The winds are dying down after the last storm, but it’s not calm enough to get the buoy out of the water yet. I’m hoping that there’s some good data on there now, and another storm is expected on Friday. We plan to fish it out on Tuesday morning, recharge the batteries, download the data, and chuck it over the side again on Thursday evening.
What we really want is to measure in high winds, which means over 35 mph. The storms come and go from different directions, and when the buoy is on board we steam along, looking for parts of the ocean that have interesting water conditions or a lot of CO2 coming or going across the ocean surface. Then, as the storm starts to grow, we put the buoy in the water, sit and roll and pitch, and measure the ocean breathing.
Today, the ship is quiet. Everyone has loads of other work to do, and so the main lab is full of industrious-looking people tapping at keyboards. Occasionally, we remember that it’s the weekend everywhere else, but every day on the ship is the same. We are 10 days in, and the monotony of the ship is starting to creep into everyone’s consciousness. There’s always more work to do, so we do it, and the days blur into each other.
Once we start getting larger quantities of data back, things should liven up. I’ve been focussed on making sure that my experiments are doing what I want them to do, and that has involved quite a lot of poking about in the innards of most of them. When my PhD student saw the towel laid out with a camera, control electronics and screwdrivers all prepared on it, he said it looked like surgery was about to start. Well, it was, and the patient is doing well!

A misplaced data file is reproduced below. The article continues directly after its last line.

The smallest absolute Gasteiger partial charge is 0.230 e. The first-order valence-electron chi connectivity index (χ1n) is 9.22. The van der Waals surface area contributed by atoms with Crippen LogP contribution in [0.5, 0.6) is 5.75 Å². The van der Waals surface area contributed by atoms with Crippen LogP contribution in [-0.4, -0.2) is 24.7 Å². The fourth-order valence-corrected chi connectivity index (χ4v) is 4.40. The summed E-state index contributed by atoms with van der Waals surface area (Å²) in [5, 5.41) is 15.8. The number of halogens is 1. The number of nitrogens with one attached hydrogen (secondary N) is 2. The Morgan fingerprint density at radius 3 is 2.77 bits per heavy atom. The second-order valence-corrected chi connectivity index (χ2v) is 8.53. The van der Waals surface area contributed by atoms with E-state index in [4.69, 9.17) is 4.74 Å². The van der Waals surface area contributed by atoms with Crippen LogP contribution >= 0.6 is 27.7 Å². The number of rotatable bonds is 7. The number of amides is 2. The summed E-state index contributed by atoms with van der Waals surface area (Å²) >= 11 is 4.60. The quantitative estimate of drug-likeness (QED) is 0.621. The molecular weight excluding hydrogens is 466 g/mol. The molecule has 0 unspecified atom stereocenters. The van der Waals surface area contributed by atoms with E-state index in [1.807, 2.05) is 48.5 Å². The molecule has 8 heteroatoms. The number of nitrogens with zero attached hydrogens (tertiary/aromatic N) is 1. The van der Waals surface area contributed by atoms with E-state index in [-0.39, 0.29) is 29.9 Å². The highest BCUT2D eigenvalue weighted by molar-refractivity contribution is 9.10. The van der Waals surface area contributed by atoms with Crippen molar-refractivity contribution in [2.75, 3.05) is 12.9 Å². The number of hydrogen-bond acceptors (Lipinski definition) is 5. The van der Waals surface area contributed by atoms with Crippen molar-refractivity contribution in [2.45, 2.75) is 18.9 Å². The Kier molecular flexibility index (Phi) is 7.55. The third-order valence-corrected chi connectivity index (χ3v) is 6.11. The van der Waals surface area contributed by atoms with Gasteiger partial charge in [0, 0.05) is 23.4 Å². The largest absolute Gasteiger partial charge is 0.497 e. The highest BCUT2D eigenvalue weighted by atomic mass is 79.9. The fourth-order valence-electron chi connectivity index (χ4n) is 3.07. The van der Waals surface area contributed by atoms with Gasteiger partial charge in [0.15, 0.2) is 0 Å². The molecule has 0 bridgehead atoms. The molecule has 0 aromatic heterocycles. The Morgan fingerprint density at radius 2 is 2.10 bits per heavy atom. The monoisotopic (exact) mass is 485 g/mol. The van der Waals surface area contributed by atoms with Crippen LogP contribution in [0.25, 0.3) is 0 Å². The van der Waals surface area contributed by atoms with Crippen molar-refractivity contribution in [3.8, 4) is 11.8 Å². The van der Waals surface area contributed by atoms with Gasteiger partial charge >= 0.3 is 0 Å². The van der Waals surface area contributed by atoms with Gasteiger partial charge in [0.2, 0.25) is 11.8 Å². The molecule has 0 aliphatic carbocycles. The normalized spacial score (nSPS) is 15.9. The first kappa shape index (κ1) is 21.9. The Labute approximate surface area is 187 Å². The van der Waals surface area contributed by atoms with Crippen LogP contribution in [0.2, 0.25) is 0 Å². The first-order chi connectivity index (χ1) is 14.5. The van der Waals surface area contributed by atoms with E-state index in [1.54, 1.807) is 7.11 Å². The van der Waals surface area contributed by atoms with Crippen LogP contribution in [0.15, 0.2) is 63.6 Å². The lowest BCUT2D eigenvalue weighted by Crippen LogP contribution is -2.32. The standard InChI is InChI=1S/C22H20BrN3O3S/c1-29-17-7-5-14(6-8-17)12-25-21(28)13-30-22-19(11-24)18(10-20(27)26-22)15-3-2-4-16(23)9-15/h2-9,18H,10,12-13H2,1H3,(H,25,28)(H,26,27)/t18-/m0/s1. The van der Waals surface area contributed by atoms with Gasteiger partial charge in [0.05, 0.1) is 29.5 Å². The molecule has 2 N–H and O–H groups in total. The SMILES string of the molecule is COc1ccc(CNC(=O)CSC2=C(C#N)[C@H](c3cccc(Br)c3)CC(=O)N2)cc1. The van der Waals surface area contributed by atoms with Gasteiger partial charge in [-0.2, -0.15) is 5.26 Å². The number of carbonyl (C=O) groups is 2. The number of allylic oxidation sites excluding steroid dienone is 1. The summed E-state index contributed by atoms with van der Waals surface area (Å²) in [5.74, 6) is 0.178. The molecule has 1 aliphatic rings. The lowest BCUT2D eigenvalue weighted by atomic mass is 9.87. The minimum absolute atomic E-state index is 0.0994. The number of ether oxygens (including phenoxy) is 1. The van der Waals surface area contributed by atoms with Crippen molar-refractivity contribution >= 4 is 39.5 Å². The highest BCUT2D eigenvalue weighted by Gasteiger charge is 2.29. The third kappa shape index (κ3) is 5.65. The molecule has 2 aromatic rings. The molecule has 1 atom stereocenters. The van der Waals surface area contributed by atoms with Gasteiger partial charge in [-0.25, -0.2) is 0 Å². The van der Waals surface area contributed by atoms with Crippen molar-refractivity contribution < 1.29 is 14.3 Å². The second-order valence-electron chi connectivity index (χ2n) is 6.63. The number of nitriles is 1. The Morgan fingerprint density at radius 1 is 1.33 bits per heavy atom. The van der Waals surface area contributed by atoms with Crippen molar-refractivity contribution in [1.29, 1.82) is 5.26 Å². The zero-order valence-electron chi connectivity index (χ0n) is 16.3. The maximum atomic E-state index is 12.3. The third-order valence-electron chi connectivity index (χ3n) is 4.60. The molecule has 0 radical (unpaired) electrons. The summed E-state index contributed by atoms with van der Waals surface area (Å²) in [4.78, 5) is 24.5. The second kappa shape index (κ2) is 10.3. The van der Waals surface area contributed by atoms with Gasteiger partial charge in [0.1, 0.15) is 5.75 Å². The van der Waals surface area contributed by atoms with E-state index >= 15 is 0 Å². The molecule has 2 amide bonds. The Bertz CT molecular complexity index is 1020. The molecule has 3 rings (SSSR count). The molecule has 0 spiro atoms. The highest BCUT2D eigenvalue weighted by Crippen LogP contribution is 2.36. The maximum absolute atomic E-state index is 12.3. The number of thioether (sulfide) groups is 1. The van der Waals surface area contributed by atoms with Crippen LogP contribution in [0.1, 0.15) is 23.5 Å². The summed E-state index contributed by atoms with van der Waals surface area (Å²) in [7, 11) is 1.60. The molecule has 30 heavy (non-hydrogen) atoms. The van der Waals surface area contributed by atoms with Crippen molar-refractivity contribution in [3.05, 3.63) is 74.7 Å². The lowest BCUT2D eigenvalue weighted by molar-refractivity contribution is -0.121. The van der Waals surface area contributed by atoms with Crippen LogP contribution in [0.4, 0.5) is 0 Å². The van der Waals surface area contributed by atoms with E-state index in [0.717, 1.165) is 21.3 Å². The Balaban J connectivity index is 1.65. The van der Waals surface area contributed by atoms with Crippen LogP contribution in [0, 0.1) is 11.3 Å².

And the most important thing is that so far, the supplies of tea, chocolate and gummi bears are holding up well. 10 days at sea gone. 24 days to go.
Fri 25 October 2013
The Chief Scientist is standing on the bridge, looking out over the sea and grinning as if all his Christmases have come at once. The Bosun is scowling at the radar and muttering about this taking a year off the life of the ship. The wind speed display says 65 knots, maximum measurement today 90 knots. Today is the day we came out here for.
We want to understand how gases and tiny particles come in and out of the ocean when the wind speed is very high. The Earth is a giant connected system, and if we want to understand our weather, and how both the atmosphere and the ocean behave, we need to track those connections. Gases like carbon dioxide go into the ocean in some places and come out in others. This happens all the time, but it’s a very slow process when there’s no wind. As the wind speed increases, the ocean breathes more deeply. We often plot the amount of gas exchange with wind speed, and it starts off fairly flat and then as the wind speeds increase, the exchanges get huge. Big storms with very high winds are disproportionately important, but we don’t know by how much. At the moment, those plots showing gas flux with wind speed go from a wind speed of 0 metres per second up to about 17 metres per second (about 38 mph). Then the plots stop.